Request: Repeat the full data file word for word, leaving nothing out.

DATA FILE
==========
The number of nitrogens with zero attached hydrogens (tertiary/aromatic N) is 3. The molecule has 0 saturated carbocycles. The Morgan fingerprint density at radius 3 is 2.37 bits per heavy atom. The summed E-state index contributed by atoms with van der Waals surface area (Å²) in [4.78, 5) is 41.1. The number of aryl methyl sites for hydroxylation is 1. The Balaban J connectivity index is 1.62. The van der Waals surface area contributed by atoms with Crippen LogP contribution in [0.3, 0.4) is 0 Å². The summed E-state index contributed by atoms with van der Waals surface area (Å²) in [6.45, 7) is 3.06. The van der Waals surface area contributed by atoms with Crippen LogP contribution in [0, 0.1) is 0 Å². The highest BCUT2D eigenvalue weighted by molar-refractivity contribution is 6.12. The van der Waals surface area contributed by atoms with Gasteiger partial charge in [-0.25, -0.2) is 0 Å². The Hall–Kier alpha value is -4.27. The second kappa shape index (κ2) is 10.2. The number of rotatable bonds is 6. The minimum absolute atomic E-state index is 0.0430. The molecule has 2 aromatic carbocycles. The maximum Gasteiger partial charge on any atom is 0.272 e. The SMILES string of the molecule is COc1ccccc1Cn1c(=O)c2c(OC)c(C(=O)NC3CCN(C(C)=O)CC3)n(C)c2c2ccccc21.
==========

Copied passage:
The number of nitrogens with zero attached hydrogens (tertiary/aromatic N) is 3. The molecule has 0 saturated carbocycles. The Morgan fingerprint density at radius 3 is 2.37 bits per heavy atom. The summed E-state index contributed by atoms with van der Waals surface area (Å²) in [4.78, 5) is 41.1. The number of aryl methyl sites for hydroxylation is 1. The Balaban J connectivity index is 1.62. The van der Waals surface area contributed by atoms with Crippen LogP contribution in [0.3, 0.4) is 0 Å². The summed E-state index contributed by atoms with van der Waals surface area (Å²) in [6.45, 7) is 3.06. The van der Waals surface area contributed by atoms with Crippen LogP contribution in [0, 0.1) is 0 Å². The highest BCUT2D eigenvalue weighted by molar-refractivity contribution is 6.12. The van der Waals surface area contributed by atoms with Gasteiger partial charge in [-0.25, -0.2) is 0 Å². The Hall–Kier alpha value is -4.27. The second kappa shape index (κ2) is 10.2. The number of rotatable bonds is 6. The minimum absolute atomic E-state index is 0.0430. The molecule has 2 aromatic carbocycles. The maximum Gasteiger partial charge on any atom is 0.272 e. The SMILES string of the molecule is COc1ccccc1Cn1c(=O)c2c(OC)c(C(=O)NC3CCN(C(C)=O)CC3)n(C)c2c2ccccc21.